That summarizes the view observers drew from technical presentations and policy discussions about molecular nanotechnology at the Fourth Foresight Conference on Molecular Nanotechnology. The three-day gathering of the world's foremost scientists who are working on nanotechnology-related projects was held November 9-11 in Palo Alto, CA. More than 300 people drawn from 16 countries participated in the conference. Corporate and institutional sponsors (see separate box) significantly contributed to the conference success.
Conference chair Ralph Merkle told Update at the end of the conference that the tone of this year's event differed substantially from previous years. "There are a lot more grey heads in the audience," he said. "That means very bright and highly regarded senior people have joined the discussion. The feasibility of nanotechnology is no longer in doubt among most scientists; they are now turning their attention and resources to the challenges of bringing molecular manufacturing from theory into practice."
Some two dozen technical topics, plus other policy, business, legal and economic aspects of nanotechnology were addressed during the conference. Additional researchers presented their findings using poster exhibits describing results of research they had undertaken.
As Foresight Institute moves more and more toward basing its communications upon the World Wide Web, more nanotechnology-related information will become available on the Web. In particular, Merkle says that most presentations given at the conference will be available on the Web and linked from the conference page at http://nano.xerox.com/nanotech/nano4.html. With that information available in detail, and with tapes also available, Update does not plan to report exhaustively on the conference proceedings. A complete listing of the speakers, and their topics, accompanies this article.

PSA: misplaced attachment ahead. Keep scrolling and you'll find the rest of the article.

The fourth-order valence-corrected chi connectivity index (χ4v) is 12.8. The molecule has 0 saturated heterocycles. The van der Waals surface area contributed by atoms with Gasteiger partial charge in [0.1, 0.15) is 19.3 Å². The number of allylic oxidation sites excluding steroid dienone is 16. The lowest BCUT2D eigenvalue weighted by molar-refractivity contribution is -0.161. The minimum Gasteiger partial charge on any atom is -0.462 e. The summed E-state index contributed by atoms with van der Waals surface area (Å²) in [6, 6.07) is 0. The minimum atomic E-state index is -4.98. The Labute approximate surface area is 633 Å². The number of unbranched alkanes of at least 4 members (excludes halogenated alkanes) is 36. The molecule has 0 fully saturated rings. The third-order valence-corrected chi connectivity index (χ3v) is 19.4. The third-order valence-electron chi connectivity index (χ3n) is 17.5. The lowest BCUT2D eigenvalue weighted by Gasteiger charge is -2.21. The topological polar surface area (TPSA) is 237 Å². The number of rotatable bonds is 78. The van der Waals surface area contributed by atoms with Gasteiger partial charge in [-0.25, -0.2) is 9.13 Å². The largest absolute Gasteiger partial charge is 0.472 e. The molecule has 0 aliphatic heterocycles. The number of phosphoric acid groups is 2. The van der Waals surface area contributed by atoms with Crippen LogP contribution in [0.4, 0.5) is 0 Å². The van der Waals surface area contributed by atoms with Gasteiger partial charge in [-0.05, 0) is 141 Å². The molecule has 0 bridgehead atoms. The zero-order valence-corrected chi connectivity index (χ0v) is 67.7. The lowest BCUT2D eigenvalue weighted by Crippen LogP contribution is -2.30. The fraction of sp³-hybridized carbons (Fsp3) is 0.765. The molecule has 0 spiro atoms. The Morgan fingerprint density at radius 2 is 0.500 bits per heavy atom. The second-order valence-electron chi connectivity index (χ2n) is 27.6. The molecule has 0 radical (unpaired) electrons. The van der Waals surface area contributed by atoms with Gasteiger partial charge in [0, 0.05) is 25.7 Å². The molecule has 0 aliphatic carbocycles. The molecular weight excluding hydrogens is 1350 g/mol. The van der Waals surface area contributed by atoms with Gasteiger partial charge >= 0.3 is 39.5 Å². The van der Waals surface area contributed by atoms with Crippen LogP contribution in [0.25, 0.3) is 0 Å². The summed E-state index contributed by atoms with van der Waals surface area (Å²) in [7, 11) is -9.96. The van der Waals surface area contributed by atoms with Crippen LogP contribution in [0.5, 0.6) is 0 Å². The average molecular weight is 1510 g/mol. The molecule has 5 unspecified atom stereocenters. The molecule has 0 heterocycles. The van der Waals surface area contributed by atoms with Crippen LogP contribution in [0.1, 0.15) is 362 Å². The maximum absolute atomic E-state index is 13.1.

Video and audio recordings of the entire proceedings are
available. They can be ordered directly from the production
company, Sound Photosynthesis,
P.O. Box 2111, Mill Valley, CA 94942-2111. Call: (415) 383-6712.
Audio tapes are $10 per lecture + tax and mailing costs of $2 per
three tapes. Tax is 7.25% for CA residents.
Videotapes are $35 plus tax and shipping per two-hour tape. The lectures are arranged sequentially on tape according to the conference program. Tax is as above and shipping is $3 per videotape.
A single "conference highlights" compilation videotape is available for the the same price as the other videotapes. Please email any questions to firstname.lastname@example.org or email@example.com.
|Foresight Update 23 - Table of Contents|
Materials and Process Simulation Center
USC Molecular Robotics Lab
Institute for Molecular Manufacturing
Apple Computer, Inc.
Molecular Manufacturing Enterprises, Inc.
Loral Systems Manufacturing Company
Niehaus Ryan Haller; Weil, Gotshal & Manges
From Foresight Update 23, originally published 30 November 1995.